The plans for the eCommerce giant to merge the videogame sites first began last year as a tie-up that would allow for the streamlining of Tencent’s stakes in the firms. Users in China routinely go to DouYu and Huya in order to do things like watch eSports tournaments and follow professional gamers.
The firms are estimated to represent around 80 percent of the market and come with a $3 billion market value, which is still growing.
China’s State Administration of Market Regulation (SAMR) announced recently that it would block the merger because the SAMR found that the combined market share between DouYu and Huya came out to more than 70 percent. What’s more, the SAMR found that this would only boost Tencent’s dominance. Tencent, the report says, is already in possession of more than 40 percent of the market for online games.
The deal, according to Zhang Chenying, a member of the state council’s anti-trust committee, would be bad for competition because it would put the DouYu and Huya entities under Tencent’s “complete control.”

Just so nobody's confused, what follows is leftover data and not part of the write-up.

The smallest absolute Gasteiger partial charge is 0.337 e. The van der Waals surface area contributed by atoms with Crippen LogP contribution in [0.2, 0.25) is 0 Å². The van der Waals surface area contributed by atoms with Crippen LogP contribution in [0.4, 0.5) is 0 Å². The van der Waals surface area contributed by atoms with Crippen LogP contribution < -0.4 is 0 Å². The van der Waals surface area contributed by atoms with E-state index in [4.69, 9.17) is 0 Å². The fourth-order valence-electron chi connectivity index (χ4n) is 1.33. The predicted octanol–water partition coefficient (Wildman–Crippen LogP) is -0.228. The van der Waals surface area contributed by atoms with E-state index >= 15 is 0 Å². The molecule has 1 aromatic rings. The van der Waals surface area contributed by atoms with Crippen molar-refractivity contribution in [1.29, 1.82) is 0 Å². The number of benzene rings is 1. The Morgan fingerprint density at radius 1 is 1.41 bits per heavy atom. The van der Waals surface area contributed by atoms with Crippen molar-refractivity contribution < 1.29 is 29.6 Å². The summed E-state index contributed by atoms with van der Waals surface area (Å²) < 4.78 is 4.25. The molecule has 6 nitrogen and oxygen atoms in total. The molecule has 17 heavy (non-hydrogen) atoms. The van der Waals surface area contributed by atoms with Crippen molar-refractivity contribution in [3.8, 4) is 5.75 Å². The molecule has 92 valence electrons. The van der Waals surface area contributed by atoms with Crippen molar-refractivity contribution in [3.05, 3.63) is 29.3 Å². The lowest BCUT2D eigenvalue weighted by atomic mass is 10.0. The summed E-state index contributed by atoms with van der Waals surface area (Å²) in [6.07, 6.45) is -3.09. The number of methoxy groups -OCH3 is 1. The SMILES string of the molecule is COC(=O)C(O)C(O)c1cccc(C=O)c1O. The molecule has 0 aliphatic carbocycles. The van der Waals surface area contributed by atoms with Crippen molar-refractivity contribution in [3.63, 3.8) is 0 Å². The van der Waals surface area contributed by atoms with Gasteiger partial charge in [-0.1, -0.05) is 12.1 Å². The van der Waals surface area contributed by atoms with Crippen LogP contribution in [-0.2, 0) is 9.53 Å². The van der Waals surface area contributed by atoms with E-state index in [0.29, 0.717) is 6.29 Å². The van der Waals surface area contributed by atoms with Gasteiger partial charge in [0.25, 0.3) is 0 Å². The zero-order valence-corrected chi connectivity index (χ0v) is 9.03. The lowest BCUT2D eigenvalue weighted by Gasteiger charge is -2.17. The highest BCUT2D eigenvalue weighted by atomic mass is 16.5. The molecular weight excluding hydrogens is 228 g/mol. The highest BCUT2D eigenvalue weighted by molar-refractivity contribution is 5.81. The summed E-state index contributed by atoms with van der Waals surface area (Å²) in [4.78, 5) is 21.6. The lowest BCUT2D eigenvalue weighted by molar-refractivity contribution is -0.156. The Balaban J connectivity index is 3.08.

The deal termination comes as something of a sign of how far China is willing to go in terms of cracking down on tech companies.
Earlier in 2021, the government there made the choice to fine eCommerce giant Alibaba $2.75 billion — a record — for its reported anticompetitive behaviors.
China’s status as a market is desirable for its great breadth of hundreds of millions of consumers, along with its middle-class segment and attendant discretionary income.
That said, it has abundant privacy issues and regulations to contend with. There’s also plenty of scrutiny on everyday business. The country has said it’s planning to add more oversight on firms going public or intending to do so.